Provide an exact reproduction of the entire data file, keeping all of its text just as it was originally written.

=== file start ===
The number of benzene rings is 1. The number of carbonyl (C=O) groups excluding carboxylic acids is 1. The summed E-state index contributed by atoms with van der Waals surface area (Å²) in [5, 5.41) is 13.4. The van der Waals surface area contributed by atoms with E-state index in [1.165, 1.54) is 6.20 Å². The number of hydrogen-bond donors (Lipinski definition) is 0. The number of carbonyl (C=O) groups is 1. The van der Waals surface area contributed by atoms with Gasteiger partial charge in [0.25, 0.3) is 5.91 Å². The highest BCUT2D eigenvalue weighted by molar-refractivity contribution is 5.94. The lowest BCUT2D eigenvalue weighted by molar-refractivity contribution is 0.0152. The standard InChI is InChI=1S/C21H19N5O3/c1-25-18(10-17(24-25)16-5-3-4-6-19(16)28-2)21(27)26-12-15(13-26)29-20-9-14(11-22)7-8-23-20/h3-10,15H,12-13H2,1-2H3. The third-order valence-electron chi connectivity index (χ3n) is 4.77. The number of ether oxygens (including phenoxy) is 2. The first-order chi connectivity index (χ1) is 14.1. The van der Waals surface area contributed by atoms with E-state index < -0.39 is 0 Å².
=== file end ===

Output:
The number of benzene rings is 1. The number of carbonyl (C=O) groups excluding carboxylic acids is 1. The summed E-state index contributed by atoms with van der Waals surface area (Å²) in [5, 5.41) is 13.4. The van der Waals surface area contributed by atoms with E-state index in [1.165, 1.54) is 6.20 Å². The number of hydrogen-bond donors (Lipinski definition) is 0. The number of carbonyl (C=O) groups is 1. The van der Waals surface area contributed by atoms with Gasteiger partial charge in [0.25, 0.3) is 5.91 Å². The highest BCUT2D eigenvalue weighted by molar-refractivity contribution is 5.94. The lowest BCUT2D eigenvalue weighted by molar-refractivity contribution is 0.0152. The standard InChI is InChI=1S/C21H19N5O3/c1-25-18(10-17(24-25)16-5-3-4-6-19(16)28-2)21(27)26-12-15(13-26)29-20-9-14(11-22)7-8-23-20/h3-10,15H,12-13H2,1-2H3. The third-order valence-electron chi connectivity index (χ3n) is 4.77. The number of ether oxygens (including phenoxy) is 2. The first-order chi connectivity index (χ1) is 14.1. The van der Waals surface area contributed by atoms with E-state index < -0.39 is 0 Å².